Student-organized Lexington Rally Supports Immigrants, Opposes Travel Ban

Feb 6, 2017

A crowd of at least a thousand gathered Sunday in downtown Lexington to show support for immigrants and refugees and disapproval of President Trump’s ban on travel from seven predominantly-Muslim nations.

The rally went forward despite a federal judge’s “stay” of the president’s executive order. It was organized by area high school and college students. It included remarks by representatives of the local religious and civil rights leaders and elected officials including 13th District State Senator Reggie Thomas.

Thomas said he supports protecting the U.S. from terrorists but such “vetting” should include all countries that espouse terror, “It leaves out Saudi Arabia. It leaves out Pakistan.  It leaves out other countries where terrorists have really caused harm to America. So this ban is inherently biased and discriminatory.”

Sunday's rally was organized by area high school and college students, including 18-year-old Eman Gohneim. She’s a University of Kentucky freshman, “Nobody thought that something like this would become so big. We had so many amazing organizations reach out to us today and tell us that they wanted to help and that they were supporting us and it honestly feels amazing to see the people of Lexington here united with us because they know this is wrong.”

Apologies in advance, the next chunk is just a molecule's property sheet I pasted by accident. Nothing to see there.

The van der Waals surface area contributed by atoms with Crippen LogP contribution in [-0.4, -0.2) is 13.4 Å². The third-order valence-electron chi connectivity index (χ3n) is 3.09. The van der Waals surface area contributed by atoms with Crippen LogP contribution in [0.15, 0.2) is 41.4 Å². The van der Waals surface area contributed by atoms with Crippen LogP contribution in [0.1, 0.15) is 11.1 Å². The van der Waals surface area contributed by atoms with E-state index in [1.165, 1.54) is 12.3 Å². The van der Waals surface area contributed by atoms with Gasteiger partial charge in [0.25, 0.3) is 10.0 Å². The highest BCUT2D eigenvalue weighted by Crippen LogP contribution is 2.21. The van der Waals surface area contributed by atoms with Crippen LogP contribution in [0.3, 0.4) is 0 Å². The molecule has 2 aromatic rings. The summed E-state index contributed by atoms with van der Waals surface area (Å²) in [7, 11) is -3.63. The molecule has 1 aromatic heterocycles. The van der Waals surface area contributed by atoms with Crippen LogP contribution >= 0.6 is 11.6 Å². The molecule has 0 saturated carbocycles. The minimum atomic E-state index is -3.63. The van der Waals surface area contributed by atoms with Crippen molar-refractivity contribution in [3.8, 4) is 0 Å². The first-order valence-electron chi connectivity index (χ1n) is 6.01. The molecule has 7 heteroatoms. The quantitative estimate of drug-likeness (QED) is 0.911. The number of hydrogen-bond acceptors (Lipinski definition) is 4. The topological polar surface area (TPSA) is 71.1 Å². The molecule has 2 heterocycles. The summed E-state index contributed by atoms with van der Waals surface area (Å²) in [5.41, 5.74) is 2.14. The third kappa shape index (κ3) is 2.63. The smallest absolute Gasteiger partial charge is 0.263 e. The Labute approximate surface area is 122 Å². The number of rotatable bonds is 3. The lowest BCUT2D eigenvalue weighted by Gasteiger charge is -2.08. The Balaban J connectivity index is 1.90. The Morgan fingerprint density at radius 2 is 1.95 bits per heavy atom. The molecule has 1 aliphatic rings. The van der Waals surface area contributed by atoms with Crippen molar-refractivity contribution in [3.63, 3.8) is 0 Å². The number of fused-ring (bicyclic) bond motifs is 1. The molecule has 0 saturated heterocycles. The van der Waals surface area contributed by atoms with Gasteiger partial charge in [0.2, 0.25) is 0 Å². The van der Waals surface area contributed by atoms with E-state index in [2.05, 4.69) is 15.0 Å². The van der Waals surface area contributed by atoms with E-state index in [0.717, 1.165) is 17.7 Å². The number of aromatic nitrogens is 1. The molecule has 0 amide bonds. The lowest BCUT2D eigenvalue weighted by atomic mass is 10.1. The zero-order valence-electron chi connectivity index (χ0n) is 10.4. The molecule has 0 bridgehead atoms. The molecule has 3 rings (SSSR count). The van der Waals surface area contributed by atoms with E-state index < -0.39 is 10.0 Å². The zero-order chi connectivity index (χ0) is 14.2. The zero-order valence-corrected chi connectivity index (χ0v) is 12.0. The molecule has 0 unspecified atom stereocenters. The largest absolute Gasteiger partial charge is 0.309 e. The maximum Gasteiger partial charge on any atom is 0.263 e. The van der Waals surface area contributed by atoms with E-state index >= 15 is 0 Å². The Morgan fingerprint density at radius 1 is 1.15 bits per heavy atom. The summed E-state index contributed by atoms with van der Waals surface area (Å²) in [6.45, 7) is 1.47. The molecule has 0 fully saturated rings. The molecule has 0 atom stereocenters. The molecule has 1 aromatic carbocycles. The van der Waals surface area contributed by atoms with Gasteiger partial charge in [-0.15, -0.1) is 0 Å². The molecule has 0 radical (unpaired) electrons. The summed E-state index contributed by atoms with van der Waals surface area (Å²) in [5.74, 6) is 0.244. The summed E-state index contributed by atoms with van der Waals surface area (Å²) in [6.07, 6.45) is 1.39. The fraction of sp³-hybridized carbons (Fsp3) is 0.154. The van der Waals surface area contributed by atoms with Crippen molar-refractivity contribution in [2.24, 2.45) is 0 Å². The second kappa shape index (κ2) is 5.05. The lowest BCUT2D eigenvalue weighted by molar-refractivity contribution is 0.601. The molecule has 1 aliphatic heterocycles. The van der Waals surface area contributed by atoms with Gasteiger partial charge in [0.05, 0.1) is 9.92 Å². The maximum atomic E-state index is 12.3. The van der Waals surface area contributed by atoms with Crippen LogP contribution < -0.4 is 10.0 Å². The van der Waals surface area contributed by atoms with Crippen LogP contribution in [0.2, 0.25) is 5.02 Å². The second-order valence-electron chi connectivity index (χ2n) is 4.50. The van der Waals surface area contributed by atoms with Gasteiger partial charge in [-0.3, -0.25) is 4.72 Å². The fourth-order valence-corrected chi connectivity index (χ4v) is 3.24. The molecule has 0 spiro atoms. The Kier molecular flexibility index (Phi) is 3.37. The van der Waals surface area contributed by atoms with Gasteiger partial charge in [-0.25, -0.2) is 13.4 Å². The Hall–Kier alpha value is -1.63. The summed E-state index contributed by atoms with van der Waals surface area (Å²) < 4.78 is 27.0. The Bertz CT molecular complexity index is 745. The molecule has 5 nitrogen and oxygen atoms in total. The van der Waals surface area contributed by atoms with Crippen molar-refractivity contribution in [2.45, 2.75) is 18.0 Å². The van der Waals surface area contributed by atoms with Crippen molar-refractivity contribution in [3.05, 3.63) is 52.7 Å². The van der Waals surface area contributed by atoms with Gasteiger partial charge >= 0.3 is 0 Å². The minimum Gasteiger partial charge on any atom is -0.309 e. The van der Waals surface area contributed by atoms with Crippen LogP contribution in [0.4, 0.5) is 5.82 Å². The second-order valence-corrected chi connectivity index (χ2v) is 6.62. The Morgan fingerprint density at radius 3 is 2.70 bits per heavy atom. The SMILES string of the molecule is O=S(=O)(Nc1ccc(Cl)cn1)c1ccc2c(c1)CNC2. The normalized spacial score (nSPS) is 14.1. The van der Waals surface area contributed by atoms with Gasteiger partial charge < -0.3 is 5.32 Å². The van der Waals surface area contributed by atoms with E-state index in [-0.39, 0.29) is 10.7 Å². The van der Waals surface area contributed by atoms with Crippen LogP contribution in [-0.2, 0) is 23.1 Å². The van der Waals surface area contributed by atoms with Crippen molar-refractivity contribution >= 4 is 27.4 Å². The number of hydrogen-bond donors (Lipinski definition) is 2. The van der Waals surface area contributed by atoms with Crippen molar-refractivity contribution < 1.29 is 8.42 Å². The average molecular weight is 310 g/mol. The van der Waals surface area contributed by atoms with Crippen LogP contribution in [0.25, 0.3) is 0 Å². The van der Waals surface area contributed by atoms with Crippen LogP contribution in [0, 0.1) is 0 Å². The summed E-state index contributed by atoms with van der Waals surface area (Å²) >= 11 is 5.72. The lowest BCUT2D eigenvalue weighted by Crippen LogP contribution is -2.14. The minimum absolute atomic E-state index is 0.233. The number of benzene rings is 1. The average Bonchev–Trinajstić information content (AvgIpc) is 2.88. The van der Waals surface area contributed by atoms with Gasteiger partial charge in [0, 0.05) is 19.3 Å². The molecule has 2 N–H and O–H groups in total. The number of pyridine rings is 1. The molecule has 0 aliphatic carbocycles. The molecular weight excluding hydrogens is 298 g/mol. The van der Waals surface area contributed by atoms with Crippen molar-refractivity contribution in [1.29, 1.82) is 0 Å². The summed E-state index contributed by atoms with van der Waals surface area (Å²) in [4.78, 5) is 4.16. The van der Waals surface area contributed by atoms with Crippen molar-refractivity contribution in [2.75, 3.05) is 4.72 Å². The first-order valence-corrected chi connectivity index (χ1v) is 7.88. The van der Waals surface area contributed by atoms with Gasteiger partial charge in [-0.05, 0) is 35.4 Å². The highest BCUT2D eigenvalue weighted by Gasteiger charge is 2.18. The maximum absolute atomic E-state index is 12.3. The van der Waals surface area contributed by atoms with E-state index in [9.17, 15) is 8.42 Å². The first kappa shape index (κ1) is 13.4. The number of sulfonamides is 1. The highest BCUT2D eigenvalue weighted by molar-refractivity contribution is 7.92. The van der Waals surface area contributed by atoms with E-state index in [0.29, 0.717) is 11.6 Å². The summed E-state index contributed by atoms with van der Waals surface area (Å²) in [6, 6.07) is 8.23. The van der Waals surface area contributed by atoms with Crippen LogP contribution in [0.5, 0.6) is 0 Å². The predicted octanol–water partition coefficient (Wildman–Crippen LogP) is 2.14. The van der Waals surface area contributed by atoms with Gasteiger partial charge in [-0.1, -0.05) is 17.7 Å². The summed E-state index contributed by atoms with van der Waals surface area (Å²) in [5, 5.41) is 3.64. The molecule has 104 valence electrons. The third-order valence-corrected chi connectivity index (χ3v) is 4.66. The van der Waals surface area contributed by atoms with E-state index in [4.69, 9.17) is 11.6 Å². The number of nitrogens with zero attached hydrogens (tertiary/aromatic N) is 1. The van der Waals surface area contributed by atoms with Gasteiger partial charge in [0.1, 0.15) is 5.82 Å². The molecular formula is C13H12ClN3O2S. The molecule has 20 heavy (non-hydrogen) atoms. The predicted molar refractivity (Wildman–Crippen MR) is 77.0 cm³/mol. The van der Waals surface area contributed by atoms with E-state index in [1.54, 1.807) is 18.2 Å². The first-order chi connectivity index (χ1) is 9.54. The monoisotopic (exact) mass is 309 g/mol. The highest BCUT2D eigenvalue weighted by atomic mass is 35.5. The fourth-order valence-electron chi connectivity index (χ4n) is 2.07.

Ghoneim and her 16-year-old sister were among nine students who came up with the idea of the rally following the president’s executive order a week ago Friday.  While both were born in the US, their grandparents emigrated here from Libya and Egypt.

One of the speakers before the crowd estimated at at least a thousand was Ihsan Bagby, an Associate Professor of Islamic Studies at the University of Kentucky. He says, if the U.S. wants to thwart terrorism, it should work closely with the Islamic community, “They’re the ones who can best spot problems and work with law enforcement.”

Speakers cautioned that, while the president’s order is “stayed” by court order, there will likely be continuing legal battles as the administration attempts to reinstate the ban on travel from seven countries that went into effect a week ago Friday.

Following an interfaith prayer and blessing, the crowd at Lexington’s Courthouse Square was asked to join in singing the well-known Woody Guthrie tune, This Land is Your Land.